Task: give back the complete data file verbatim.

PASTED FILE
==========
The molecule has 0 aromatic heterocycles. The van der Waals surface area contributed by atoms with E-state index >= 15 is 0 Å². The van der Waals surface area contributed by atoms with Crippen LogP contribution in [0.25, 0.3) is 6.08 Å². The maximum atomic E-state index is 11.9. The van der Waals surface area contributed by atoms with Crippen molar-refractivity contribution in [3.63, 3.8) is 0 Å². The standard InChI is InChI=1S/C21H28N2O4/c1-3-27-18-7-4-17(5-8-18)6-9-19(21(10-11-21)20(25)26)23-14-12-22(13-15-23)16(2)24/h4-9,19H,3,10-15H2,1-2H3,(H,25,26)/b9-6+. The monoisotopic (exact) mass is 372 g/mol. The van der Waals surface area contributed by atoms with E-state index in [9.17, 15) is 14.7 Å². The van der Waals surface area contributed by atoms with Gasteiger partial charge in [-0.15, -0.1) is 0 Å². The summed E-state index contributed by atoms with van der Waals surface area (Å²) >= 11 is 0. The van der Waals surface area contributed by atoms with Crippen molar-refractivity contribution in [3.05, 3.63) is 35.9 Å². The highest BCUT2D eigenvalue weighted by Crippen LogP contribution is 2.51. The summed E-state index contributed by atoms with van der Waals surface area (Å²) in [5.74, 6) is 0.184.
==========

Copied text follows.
The molecule has 0 aromatic heterocycles. The van der Waals surface area contributed by atoms with E-state index >= 15 is 0 Å². The van der Waals surface area contributed by atoms with Crippen LogP contribution in [0.25, 0.3) is 6.08 Å². The maximum atomic E-state index is 11.9. The van der Waals surface area contributed by atoms with Crippen molar-refractivity contribution in [3.63, 3.8) is 0 Å². The standard InChI is InChI=1S/C21H28N2O4/c1-3-27-18-7-4-17(5-8-18)6-9-19(21(10-11-21)20(25)26)23-14-12-22(13-15-23)16(2)24/h4-9,19H,3,10-15H2,1-2H3,(H,25,26)/b9-6+. The monoisotopic (exact) mass is 372 g/mol. The van der Waals surface area contributed by atoms with E-state index in [9.17, 15) is 14.7 Å². The van der Waals surface area contributed by atoms with Gasteiger partial charge in [-0.15, -0.1) is 0 Å². The summed E-state index contributed by atoms with van der Waals surface area (Å²) >= 11 is 0. The van der Waals surface area contributed by atoms with Crippen molar-refractivity contribution in [3.05, 3.63) is 35.9 Å². The highest BCUT2D eigenvalue weighted by Crippen LogP contribution is 2.51. The summed E-state index contributed by atoms with van der Waals surface area (Å²) in [5.74, 6) is 0.184.